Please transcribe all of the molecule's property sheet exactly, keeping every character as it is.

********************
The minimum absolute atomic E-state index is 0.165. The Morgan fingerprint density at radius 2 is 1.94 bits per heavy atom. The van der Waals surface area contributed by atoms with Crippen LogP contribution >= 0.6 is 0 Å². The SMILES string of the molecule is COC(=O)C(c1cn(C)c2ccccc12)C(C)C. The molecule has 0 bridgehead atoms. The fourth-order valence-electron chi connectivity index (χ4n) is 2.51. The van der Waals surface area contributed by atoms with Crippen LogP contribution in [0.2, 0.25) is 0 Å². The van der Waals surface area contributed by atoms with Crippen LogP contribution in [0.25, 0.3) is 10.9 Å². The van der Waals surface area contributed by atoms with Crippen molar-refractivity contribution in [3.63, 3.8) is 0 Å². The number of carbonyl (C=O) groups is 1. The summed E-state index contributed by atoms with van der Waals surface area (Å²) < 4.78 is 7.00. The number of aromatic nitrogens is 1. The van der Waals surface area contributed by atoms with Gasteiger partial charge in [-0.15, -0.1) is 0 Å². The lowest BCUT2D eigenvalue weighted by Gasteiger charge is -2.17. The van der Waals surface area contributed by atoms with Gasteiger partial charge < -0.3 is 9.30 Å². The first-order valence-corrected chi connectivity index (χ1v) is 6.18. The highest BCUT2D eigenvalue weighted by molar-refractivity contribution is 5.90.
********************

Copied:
The minimum absolute atomic E-state index is 0.165. The Morgan fingerprint density at radius 2 is 1.94 bits per heavy atom. The van der Waals surface area contributed by atoms with Crippen LogP contribution >= 0.6 is 0 Å². The SMILES string of the molecule is COC(=O)C(c1cn(C)c2ccccc12)C(C)C. The molecule has 0 bridgehead atoms. The fourth-order valence-electron chi connectivity index (χ4n) is 2.51. The van der Waals surface area contributed by atoms with Crippen LogP contribution in [0.2, 0.25) is 0 Å². The van der Waals surface area contributed by atoms with Crippen LogP contribution in [0.25, 0.3) is 10.9 Å². The van der Waals surface area contributed by atoms with Crippen molar-refractivity contribution in [3.63, 3.8) is 0 Å². The number of carbonyl (C=O) groups is 1. The summed E-state index contributed by atoms with van der Waals surface area (Å²) < 4.78 is 7.00. The number of aromatic nitrogens is 1. The van der Waals surface area contributed by atoms with Gasteiger partial charge in [-0.15, -0.1) is 0 Å². The lowest BCUT2D eigenvalue weighted by Gasteiger charge is -2.17. The van der Waals surface area contributed by atoms with Gasteiger partial charge < -0.3 is 9.30 Å². The first-order valence-corrected chi connectivity index (χ1v) is 6.18. The highest BCUT2D eigenvalue weighted by molar-refractivity contribution is 5.90.